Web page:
Sunday, 11 August 2013

BCG Incidence & Mortality Rate in Malaysia 2013

Let's talk about the effectiveness of the BCG vaccine for Tuberculosis disease. It is administered to newborns & a 2nd dose is administered at 7 years old (if no scar) based on the current vaccine schedule.

Below are 3 tables taken from the Health Facts 2013 file released by the Ministry of Health, Malaysia. I was searching for the Tuberculosis incidence rate in Malaysia, and surprisingly it isn't listed inside the vaccine preventable diseases table. I found it inside the Other Infectious Diseases table.

Table 1: Vaccine Preventable Diseases - no mention of Tuberculosis [1]

Table 2: Other Infectious Diseases[1]

Table 3: Childhood Immunisation Coverage, 2012 [1]


The highest incidence rate in Table 2 is 117.66 (per 100,000 population) for Hand, Foot & Mouth Disease - there is no vaccine available at the moment for this disease. This is followed by Tuberculosis with 77.41 (per 100,000 population).
.
BCG Immunisation Coverage of Infants: 98.72%
Incidence rate (per 100,000 population): 77.41
Mortality rate (per 100,000 population): 4.82

Hmm, this BCG vaccine doesn't seem too effective? Perhaps because the tuberculosis strain in the vaccine is sourced from a cow and might not provide immunity for human-to-human transmission?
BCG Vaccine for percutaneous use, is an attenuated, live culture preparation of the Bacillus of Calmette and Guerin (BCG) strain of Mycobacterium bovis. [2]
What is Mycobacterium bovis?
Mycobacterium bovis is spread from cow-to-cow by inhalation of the organism in aerosolized droplets. When people are infected by inhalation of the organism shed from the airways of infected cattle, they can develop classic pulmonary Tuberculosis similar to Mycobacterium tuberculosis infection.
People can then shed the organism from their airways back to other cattle. However, person-to-person transmission of Mycobacterium bovis is considered to be quite rare. [3, 4]
Possible BCG vaccine side effects: “Flu-like” syndrome, fever, anorexia, myalgia, and neuralgia, disseminated BCG infection, moderate axillary or cervical lymphadenopathy and induration and subsequent pustule formation at the injection site; ulceration at the vaccination site, regional suppurative lymphadenitis with draining sinuses, and caseous lesions or purulent draining at the puncture site.[6]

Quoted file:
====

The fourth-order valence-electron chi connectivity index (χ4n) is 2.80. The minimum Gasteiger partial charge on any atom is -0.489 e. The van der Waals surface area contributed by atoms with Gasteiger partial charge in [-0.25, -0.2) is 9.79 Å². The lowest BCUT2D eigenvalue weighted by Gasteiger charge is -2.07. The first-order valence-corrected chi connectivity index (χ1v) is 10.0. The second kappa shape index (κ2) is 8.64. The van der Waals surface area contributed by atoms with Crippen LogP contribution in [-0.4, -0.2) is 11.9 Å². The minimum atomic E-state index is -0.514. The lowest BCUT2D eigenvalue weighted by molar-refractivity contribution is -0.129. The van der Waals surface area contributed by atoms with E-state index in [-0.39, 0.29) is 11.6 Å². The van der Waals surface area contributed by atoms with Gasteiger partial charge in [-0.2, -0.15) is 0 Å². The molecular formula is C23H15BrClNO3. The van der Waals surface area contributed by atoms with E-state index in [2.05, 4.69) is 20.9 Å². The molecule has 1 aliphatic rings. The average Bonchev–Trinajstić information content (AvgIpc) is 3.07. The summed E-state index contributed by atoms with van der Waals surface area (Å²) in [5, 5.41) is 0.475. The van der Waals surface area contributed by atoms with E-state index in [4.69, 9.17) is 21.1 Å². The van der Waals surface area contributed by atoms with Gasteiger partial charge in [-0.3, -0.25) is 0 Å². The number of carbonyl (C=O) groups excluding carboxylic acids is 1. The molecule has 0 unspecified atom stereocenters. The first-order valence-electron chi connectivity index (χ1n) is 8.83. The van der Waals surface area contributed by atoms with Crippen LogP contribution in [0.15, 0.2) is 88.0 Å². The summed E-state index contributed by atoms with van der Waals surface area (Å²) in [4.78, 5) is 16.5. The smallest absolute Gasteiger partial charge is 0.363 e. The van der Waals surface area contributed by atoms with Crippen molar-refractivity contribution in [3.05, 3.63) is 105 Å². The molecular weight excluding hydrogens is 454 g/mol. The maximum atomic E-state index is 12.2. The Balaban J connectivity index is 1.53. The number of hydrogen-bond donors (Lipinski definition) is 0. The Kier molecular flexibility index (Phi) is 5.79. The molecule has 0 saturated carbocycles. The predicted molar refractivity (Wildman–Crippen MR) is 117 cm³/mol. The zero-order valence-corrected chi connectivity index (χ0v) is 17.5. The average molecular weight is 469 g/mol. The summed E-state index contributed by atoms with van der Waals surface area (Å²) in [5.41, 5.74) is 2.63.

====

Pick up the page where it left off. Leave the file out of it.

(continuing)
One of the reasons that is often mentioned for BCG vaccination is due to the number of foreigners in Malaysia. Example of countries that:

  • DO NOT have BCG vaccine on their schedule: Australia, Finland, Germany, Netherlands, USA, UK.
  • DO have BCG vaccine on their schedule: China, Indonesia, Vietnam, Thailand, Myanmar, Philippines [5]


Food for thought: Which foreigner are we worried about and is it worth the risk of vaccine side effect along with the ineffectiveness of this vaccine?



References
  1. Health Facts 2013 from Ministry of Health, Malaysia http://moh.gov.my/images/gallery/publications/HEALTH%20FACTS%202013.pdf
  2. BCG vaccine http://www.drugs.com/pro/bcg-vaccine.html
  3. Mycobacterium bovis http://www.vetmed.wisc.edu/pbs/zoonoses/Tuberculosis/mbovis.html
  4. Low risk of infection with Mycobacterium bovis in the UK – 1 July 2013 https://www.gov.uk/government/news/low-risk-of-infection-with-mycobacterium-bovis-in-the-uk-1-july-2013
  5. The BCG World Atlas http://www.bcgatlas.org/
  6. BCG vaccine insert (Merck) http://www.merck.com/product/usa/pi_circulars/b/bcg/bcg_pi.pdf

1 comment:

  1. Hi, according to WHO, BCG vaccine has a documented protective effect against meningitis and disseminated TB in children. BCG vaccine actually protect against SEVERE form of TB.

    Mycobacterium tuberculosis have various strains which is not all be covered by BCG vaccine. And, I believe that the high rate of incidence of Tuberculosis is referred to Pulmonary TB.

    Since we will be protected(although not 100%) against severe disease that has high mortality rate, why should we refuse for bcg vaccine? Just my 2 cents.

    ReplyDelete